Here’s an ad from the May 3 1930 edition of the Toronto Daily Star for a radio presentation of a musical.
It’s interesting that they listed the start time in both Daylight Saving Time and Eastern Standard Time. In Ontario at that time, DST started on the last Sunday in April unless that Sunday was on April 25, in which case DST started on May 1. This is a bit confusing, which might explain the multiple start times.
Marilyn Miller (1898-1936) was a tap dancer, singer, and actress, and was a Broadway star in the 1920s and early 1930s. She started her career young, first appearing on the stage at the age of four as part of a family vaudeville act. She first achieved fame in the stage version of Sally, which ran for 570 performances starting in 1920.
Sadly, Ms. Miller did not have a long or happy life – she was plagued by alcoholism and sinus infections. She died from complications following surgery on her nasal passages.
Ms. Miller was married four times. Her second marriage was to Jack Pickford, brother of Mary, who was battling alcohol and drug addictions and was apparently abusive. Her fourth and final marriage was to Chester O’Brien, a chorus dancer eleven years her junior. O’Brien went on to become a stage manager; he was the production stage manager for Sesame Street for over ten years. He occasionally appeared on the show as Mr. Macintosh, a fruit and vegetable vendor, from 1975 to 1992.
A movie version of Sally was released in 1929, featuring Ms. Miller in the starring role. YouTube has several clips of her and of this movie, including this sequence that is partly in black and white and partly in colour.
I love looking at newspapers from the 1930s for many reasons, one of which is because they always contained lots of little bits of filler to ensure that every column of every page contained no blank space.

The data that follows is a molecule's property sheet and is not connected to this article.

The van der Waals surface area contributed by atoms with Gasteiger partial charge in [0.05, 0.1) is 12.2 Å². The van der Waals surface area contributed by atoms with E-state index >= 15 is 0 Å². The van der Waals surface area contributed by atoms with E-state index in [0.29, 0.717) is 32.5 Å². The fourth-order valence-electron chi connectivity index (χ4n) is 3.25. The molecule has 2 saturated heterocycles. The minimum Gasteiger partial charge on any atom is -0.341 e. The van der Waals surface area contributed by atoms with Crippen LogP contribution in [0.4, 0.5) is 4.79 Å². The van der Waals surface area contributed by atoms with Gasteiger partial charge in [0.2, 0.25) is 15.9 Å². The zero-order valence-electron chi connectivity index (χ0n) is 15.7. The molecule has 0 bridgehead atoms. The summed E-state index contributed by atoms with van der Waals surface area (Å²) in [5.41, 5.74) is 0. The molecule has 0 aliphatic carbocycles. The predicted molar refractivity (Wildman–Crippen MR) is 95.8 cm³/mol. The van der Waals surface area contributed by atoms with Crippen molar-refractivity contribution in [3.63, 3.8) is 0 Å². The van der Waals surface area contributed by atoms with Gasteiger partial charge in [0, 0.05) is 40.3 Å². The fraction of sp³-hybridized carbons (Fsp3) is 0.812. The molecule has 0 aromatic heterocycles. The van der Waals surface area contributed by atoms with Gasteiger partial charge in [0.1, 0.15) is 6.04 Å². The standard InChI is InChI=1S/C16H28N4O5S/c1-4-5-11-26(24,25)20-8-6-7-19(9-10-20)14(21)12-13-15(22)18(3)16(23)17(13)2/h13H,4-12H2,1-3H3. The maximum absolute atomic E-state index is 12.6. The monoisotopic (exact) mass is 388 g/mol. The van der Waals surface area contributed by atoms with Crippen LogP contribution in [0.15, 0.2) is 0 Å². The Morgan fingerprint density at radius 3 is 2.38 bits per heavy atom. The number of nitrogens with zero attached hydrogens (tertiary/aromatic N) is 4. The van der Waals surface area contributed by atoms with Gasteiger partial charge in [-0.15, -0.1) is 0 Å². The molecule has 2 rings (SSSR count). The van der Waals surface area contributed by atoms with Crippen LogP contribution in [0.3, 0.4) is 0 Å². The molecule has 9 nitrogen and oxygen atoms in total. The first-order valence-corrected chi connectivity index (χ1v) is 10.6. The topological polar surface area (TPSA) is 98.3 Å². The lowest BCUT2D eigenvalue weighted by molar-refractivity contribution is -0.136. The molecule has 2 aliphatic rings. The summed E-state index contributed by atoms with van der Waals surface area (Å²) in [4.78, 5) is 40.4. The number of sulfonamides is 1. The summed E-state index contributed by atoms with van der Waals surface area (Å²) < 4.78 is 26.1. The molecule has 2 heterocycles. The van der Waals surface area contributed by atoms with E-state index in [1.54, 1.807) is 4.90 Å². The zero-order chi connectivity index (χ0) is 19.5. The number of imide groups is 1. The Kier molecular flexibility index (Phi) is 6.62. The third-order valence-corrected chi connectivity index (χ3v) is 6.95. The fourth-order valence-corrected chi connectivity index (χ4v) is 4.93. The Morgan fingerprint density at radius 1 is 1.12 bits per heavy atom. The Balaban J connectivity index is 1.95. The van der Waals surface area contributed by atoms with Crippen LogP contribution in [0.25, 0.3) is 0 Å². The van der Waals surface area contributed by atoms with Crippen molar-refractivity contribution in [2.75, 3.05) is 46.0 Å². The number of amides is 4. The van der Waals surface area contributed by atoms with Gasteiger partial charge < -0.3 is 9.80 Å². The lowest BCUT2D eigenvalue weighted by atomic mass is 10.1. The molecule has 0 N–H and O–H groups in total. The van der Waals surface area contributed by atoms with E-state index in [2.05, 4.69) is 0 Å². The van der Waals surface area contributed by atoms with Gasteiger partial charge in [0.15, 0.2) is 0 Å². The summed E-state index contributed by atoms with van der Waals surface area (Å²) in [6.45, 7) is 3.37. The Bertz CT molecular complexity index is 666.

As an example, I grabbed copies of some bits of filler from the May 3 1930 edition of the Toronto Daily Star. They led me to categorize newspaper filler into five broad categories. First, there’s obscure facts:
Next, we have words of alleged advice:
And there are jokes and witty sayings, some of which are better than others:
Of course, there are bits of news:
And, last but not least, there are local events:
I tried to look up Miss Elsie Cochrane in the Toronto city directories to see if she was listed there as an adult. She was not in the 1933, 1935, and 1938 directories.
Here’s the third and last camera study from the photo page of the May 3 1930 edition of the Toronto Daily Star:
I am always astonished to see the name and address of a “charming young lady” appear in the newspaper. Wasn’t this an invitation to stalkers and other unpleasant people? Also: was she wearing some sort of headband, or was this just a series of scratches in the photograph?
Despite having her address as a clue, it was difficult, if not impossible, to trace Miss Helen V. McArthur. The 1930 Toronto city directory lists Wm G. McArthur working as a “trav” and living at 220 Waverley. However, he doesn’t appear to have put down roots there: the 1931 directory lists him as a salesman at W. G. Clarke and living at 10 Ladykirk Avenue.
The 1933 directory doesn’t list William G. McArthur, but does have a listing for a Helen McArthur living on Irene Avenue. She doesn’t appear in the 1932 and 1934 directories. I have no idea whether this is the woman in the photo.
Here’s another portrait from the photo page of the May 3 1930 edition of the Toronto Daily Star:
It is always harder to trace women in the Toronto city directories, as married women are not listed independently, and single women often got married, changed their name, and thus become impossible to trace. It’s doubly hard if the person has a relatively common surname.
But I did find a Violet Law in the 1930 city directory: she was working as a stenographer at the Sellers-Gough Fur Company and living in an apartment on Queen East in the Beaches. She was at Sellers-Gough into 1936, but is not listed in the 1937 directory.
This is where the problem of having a common surname emerges – there is a Violet Law listed in the 1938 directory and working as a housekeeper at the Westmoreland Hotel. This Violet Law was working there as late as 1945. I doubt that this is the same person as the woman in the photo above, since stenographers normally don’t become housekeepers, but I have no way of knowing.
The photo page of the May 3 1930 edition of the Toronto Daily Star included three portraits of Toronto citizens, all of whom were presumably considered photogenic enough for print. Here’s the first one: